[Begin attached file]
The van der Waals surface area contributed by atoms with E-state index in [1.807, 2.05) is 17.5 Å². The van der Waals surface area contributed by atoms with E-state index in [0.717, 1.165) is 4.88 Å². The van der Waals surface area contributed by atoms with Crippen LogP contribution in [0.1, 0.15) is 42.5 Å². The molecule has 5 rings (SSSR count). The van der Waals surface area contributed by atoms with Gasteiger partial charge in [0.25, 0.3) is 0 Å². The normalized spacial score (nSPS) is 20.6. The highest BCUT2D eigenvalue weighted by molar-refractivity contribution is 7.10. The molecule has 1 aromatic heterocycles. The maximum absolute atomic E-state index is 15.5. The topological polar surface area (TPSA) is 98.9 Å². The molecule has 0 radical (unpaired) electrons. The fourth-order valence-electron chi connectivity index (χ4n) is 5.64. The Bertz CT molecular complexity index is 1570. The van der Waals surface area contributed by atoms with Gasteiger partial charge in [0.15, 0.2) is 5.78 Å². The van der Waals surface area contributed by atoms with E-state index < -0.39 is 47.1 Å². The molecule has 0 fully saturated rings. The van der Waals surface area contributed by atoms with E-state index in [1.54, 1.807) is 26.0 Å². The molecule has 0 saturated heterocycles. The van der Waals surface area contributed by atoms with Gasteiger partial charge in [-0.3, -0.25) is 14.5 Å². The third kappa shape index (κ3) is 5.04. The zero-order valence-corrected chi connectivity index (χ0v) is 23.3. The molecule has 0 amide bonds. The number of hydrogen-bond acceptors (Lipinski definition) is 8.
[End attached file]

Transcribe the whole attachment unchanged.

The van der Waals surface area contributed by atoms with E-state index in [1.807, 2.05) is 17.5 Å². The van der Waals surface area contributed by atoms with E-state index in [0.717, 1.165) is 4.88 Å². The van der Waals surface area contributed by atoms with Crippen LogP contribution in [0.1, 0.15) is 42.5 Å². The molecule has 5 rings (SSSR count). The van der Waals surface area contributed by atoms with Gasteiger partial charge in [0.25, 0.3) is 0 Å². The normalized spacial score (nSPS) is 20.6. The highest BCUT2D eigenvalue weighted by molar-refractivity contribution is 7.10. The molecule has 1 aromatic heterocycles. The maximum absolute atomic E-state index is 15.5. The topological polar surface area (TPSA) is 98.9 Å². The molecule has 0 radical (unpaired) electrons. The fourth-order valence-electron chi connectivity index (χ4n) is 5.64. The Bertz CT molecular complexity index is 1570. The van der Waals surface area contributed by atoms with Gasteiger partial charge in [0.15, 0.2) is 5.78 Å². The van der Waals surface area contributed by atoms with E-state index < -0.39 is 47.1 Å². The molecule has 0 fully saturated rings. The van der Waals surface area contributed by atoms with E-state index in [1.54, 1.807) is 26.0 Å². The molecule has 0 saturated heterocycles. The van der Waals surface area contributed by atoms with Gasteiger partial charge in [-0.3, -0.25) is 14.5 Å². The third kappa shape index (κ3) is 5.04. The zero-order valence-corrected chi connectivity index (χ0v) is 23.3. The molecule has 0 amide bonds. The number of hydrogen-bond acceptors (Lipinski definition) is 8.